But something else stands out as well … the Milii’s tenacious and wicked, inch-long spiny thorns. They didn’t call this euphorbia ‘Crown of Thorns’ for nothing.
I once considered divesting a Milii of its thorns but thought better of it. I had hoped that might trigger its evolvement into a thorn-free plant, but since a thornless variety already exists, I should just keep a lookout for that instead.
Then last week I saw IT.
It was my aunt’s latest euphorbia purchase. What caught my eye was not presence of its bright red blooms but the significant absence of thorns!
I quizzed my aunt about it and made a beeline for the source.
And now I have it – the thornless Euphorbia Geroldii. For the same price that my aunt paid for her plant, I acquired three much smaller ones.
The small 4-inch plants are already blooming; glowing red petal-like bracts with bright yellow centres.
Known as the thornless crown of thorns, the Euphorbia Geroldii is considered rare by some circles. It is also deemed to be almost indestructible.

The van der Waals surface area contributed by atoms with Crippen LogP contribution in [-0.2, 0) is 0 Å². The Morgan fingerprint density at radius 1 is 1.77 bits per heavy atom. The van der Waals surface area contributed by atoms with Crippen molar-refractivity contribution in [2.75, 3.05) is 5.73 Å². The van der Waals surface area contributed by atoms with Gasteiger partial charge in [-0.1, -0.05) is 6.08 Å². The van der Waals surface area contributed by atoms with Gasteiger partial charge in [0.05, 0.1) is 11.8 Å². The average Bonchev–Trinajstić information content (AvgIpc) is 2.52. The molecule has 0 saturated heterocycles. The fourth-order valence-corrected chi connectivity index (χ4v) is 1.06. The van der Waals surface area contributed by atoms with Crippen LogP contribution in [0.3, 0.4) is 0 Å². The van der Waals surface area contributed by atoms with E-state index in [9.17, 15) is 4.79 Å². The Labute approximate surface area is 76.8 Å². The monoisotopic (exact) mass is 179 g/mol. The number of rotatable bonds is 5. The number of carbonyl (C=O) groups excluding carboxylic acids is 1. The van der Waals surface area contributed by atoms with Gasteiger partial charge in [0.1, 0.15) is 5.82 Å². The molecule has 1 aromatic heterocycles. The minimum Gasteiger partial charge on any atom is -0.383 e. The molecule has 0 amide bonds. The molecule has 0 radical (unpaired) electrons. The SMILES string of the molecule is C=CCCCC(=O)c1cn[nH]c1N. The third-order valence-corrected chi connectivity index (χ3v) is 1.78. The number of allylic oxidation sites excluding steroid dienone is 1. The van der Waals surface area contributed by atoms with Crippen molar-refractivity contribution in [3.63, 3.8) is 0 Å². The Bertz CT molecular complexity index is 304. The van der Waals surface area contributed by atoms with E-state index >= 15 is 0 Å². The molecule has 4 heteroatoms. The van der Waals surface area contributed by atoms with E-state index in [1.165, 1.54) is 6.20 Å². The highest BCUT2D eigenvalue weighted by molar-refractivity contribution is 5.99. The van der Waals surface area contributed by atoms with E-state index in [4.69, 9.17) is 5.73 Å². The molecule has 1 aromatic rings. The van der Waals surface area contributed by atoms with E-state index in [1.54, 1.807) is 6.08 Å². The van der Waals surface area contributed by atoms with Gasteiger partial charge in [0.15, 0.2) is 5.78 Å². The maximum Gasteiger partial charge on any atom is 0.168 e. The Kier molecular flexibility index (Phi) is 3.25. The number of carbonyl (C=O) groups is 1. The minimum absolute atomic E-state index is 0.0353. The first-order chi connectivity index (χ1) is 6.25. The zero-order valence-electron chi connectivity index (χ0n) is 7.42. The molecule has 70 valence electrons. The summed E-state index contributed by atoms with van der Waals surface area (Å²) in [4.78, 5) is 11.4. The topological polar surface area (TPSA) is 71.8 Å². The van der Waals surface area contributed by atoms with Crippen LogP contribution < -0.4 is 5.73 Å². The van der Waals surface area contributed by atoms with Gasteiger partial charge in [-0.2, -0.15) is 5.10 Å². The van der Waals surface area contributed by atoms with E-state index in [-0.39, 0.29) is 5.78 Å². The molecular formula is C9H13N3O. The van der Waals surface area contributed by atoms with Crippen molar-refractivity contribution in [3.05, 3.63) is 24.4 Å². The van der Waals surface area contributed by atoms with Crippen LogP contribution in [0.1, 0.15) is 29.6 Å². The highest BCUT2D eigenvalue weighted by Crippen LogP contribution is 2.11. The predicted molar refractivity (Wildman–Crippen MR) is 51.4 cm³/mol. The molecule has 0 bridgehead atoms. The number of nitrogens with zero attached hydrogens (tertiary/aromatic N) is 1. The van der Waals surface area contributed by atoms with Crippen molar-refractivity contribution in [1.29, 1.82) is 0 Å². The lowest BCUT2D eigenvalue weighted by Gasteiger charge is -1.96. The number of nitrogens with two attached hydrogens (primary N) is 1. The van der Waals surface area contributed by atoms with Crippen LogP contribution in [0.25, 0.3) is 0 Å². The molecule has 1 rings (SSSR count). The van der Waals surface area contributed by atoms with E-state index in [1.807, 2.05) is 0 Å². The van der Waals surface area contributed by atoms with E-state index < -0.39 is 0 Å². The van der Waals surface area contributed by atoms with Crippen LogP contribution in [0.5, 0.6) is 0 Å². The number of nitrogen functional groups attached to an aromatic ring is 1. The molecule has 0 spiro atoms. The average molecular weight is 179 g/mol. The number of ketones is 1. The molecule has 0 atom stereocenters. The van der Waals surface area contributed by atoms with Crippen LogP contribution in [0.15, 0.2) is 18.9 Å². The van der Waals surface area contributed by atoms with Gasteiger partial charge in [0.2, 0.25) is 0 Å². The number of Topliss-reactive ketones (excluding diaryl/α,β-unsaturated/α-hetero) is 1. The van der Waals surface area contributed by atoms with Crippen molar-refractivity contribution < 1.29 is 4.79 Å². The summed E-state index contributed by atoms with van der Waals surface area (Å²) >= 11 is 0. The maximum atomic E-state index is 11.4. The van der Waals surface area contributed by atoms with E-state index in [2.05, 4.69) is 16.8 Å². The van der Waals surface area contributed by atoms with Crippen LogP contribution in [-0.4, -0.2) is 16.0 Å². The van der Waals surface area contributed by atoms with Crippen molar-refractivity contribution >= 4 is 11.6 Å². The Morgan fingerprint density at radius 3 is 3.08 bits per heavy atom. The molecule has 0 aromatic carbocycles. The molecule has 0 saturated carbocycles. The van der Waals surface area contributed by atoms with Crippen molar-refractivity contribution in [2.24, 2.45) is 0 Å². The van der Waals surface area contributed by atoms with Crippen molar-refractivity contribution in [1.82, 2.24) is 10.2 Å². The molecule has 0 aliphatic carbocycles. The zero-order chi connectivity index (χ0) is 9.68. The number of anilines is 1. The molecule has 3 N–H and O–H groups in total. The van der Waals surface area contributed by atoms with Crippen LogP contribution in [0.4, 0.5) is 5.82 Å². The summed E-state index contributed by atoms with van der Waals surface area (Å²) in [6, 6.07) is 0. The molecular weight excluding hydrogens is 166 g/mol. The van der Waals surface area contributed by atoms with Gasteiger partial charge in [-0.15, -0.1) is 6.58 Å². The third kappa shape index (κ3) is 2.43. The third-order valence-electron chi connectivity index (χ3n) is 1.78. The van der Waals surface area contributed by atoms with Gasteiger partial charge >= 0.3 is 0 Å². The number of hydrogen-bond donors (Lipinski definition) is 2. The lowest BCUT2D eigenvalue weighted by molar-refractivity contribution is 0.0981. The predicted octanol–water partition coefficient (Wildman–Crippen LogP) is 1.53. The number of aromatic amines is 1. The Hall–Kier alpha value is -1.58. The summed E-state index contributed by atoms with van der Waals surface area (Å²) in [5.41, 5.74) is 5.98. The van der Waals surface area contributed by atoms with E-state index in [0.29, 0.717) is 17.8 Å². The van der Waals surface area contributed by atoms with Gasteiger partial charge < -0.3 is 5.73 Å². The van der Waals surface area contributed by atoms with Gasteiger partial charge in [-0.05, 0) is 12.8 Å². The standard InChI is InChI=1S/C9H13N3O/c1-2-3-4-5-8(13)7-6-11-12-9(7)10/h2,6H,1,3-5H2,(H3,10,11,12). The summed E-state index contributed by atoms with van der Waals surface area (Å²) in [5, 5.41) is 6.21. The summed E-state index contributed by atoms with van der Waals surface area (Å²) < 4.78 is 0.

Just as I mentally strike the Euphorbia Geroldii off my gardening wish list, I remember another; the Euphorbia Fulgens. With its arching thornless stems and attractive flowering habit, this is another gem worth acquiring – except that there isn’t the faintest trace of one over here.
Since it may a while before it makes an appearance, I’ll just enjoy the beauty I have and wait for it to fulfil its great potential.
Care and propagation: Full to partial sun; well-drained soil; water moderately; propagate using cuttings.